Magazine article New Internationalist

Crisis, What Crisis? Bhutan's King Turns a Blind Eye on the Human Disaster of His Making

Magazine article New Internationalist

Crisis, What Crisis? Bhutan's King Turns a Blind Eye on the Human Disaster of His Making

Article excerpt

Crisis... what crisis?

Bhutan's king turns a blind eye on the human disaster of his making

I CAN'T just sit in a camp doing nothing,' says 25 - year - old Chet Nath Timsina, one of 88,000 Bhutanese refugees living in exile in Nepal. 'I think I shall have to participate in the next march.'

He is referring to the latest strategy by refugees to draw attention to their plight by walking from exile in Nepal, through India, and back to their homeland - the tiny Himalayan kingdom of Bhutan. Their ultimate goal is a face - to - face meeting with the country's despot and absolute monarch, King Jigme Singye Wangchuck.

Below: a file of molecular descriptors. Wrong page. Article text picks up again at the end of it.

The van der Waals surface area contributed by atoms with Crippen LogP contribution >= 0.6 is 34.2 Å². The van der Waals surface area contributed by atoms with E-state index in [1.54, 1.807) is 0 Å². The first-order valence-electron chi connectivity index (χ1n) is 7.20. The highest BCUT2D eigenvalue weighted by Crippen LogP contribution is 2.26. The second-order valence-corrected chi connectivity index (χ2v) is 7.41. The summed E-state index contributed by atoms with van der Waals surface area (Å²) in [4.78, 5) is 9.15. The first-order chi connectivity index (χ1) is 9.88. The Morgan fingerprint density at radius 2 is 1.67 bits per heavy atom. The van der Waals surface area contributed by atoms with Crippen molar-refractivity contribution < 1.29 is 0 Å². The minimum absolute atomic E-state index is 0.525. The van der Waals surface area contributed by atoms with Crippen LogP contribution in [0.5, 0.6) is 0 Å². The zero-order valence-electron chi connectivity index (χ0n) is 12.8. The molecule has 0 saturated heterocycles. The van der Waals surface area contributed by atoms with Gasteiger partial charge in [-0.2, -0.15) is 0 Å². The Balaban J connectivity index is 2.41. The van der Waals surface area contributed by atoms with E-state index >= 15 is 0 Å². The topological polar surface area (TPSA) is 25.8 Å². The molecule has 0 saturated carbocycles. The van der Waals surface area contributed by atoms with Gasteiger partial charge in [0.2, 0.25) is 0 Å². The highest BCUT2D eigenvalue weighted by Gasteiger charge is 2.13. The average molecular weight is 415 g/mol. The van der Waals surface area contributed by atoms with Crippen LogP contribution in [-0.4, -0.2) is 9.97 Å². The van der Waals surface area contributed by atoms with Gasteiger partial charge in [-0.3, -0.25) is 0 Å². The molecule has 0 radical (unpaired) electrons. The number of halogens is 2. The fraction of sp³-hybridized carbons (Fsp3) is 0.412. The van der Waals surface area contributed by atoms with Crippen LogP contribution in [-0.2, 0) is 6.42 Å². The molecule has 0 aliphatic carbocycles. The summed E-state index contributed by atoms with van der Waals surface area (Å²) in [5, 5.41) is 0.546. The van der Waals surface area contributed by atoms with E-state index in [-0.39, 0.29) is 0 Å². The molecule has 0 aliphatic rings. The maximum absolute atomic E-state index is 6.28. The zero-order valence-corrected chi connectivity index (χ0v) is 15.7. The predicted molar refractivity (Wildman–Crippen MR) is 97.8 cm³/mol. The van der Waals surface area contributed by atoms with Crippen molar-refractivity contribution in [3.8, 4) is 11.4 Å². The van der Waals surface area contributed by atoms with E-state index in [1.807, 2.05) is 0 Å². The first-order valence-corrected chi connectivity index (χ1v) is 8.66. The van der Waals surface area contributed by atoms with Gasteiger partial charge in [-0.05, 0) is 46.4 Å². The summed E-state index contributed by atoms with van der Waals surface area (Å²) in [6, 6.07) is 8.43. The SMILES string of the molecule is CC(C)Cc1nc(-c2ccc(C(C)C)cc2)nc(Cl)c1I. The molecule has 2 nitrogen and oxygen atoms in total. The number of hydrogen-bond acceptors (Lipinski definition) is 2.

What the Bhutanese want is simple: to be allowed to return home and to be assured that they will have full human rights once there. Since 1988 a sixth of the population has been expelled from their country under the 1985 Bhutan Citizenship Act which revoked the citizenship of tens of thousands of Bhutanese. Most come from the fertile south and are Hindus of Nepali ethnic origin. The king is a Buddhist and of Tibetan ethnic origin. Over 50 per cent of Bhutanese are of Nepali ethnic origin and so if the expulsion continues - and there is no sign of it abating - that will mean an awful lot more refugees pouring over the borders.

Timsina's story is fairly typical. His family - farmers in the South - were expelled in 1992 after his father was forced to sign a 'migration' document. Human - rights abuses were rife in the region when they left. 'People in our village were very much afraid. Girls and women were being raped by Government soldiers who had occupied schools and other buildings. Homes were destroyed.'

Timsina's family had been in trouble with the authorities since his parents took part in an anti - Government protest a few years earlier. As a result his brother, though a trained agronomist, was blocked in his attempts to get a job. …

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